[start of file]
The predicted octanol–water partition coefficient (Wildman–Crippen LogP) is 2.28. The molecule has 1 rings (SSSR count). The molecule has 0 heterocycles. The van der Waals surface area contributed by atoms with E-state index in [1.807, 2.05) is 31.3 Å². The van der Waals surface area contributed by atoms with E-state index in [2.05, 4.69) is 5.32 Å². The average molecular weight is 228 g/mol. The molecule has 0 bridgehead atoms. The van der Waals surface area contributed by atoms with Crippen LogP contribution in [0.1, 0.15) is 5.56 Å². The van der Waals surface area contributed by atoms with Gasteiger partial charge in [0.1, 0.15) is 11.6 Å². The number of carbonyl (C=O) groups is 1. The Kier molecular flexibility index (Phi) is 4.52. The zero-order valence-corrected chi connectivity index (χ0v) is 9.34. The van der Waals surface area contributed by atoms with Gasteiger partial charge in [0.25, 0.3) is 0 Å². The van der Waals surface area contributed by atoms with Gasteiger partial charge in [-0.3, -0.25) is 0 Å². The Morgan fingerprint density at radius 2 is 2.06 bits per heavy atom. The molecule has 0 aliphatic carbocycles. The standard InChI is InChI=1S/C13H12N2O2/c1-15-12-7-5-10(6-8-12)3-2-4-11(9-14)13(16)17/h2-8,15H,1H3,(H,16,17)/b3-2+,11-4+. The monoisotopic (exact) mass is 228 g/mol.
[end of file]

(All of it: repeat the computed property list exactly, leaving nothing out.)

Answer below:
The predicted octanol–water partition coefficient (Wildman–Crippen LogP) is 2.28. The molecule has 1 rings (SSSR count). The molecule has 0 heterocycles. The van der Waals surface area contributed by atoms with E-state index in [1.807, 2.05) is 31.3 Å². The van der Waals surface area contributed by atoms with E-state index in [2.05, 4.69) is 5.32 Å². The average molecular weight is 228 g/mol. The molecule has 0 bridgehead atoms. The van der Waals surface area contributed by atoms with Crippen LogP contribution in [0.1, 0.15) is 5.56 Å². The van der Waals surface area contributed by atoms with Gasteiger partial charge in [0.1, 0.15) is 11.6 Å². The number of carbonyl (C=O) groups is 1. The Kier molecular flexibility index (Phi) is 4.52. The zero-order valence-corrected chi connectivity index (χ0v) is 9.34. The van der Waals surface area contributed by atoms with Gasteiger partial charge in [0.25, 0.3) is 0 Å². The van der Waals surface area contributed by atoms with Gasteiger partial charge in [-0.3, -0.25) is 0 Å². The Morgan fingerprint density at radius 2 is 2.06 bits per heavy atom. The molecule has 0 aliphatic carbocycles. The standard InChI is InChI=1S/C13H12N2O2/c1-15-12-7-5-10(6-8-12)3-2-4-11(9-14)13(16)17/h2-8,15H,1H3,(H,16,17)/b3-2+,11-4+. The monoisotopic (exact) mass is 228 g/mol.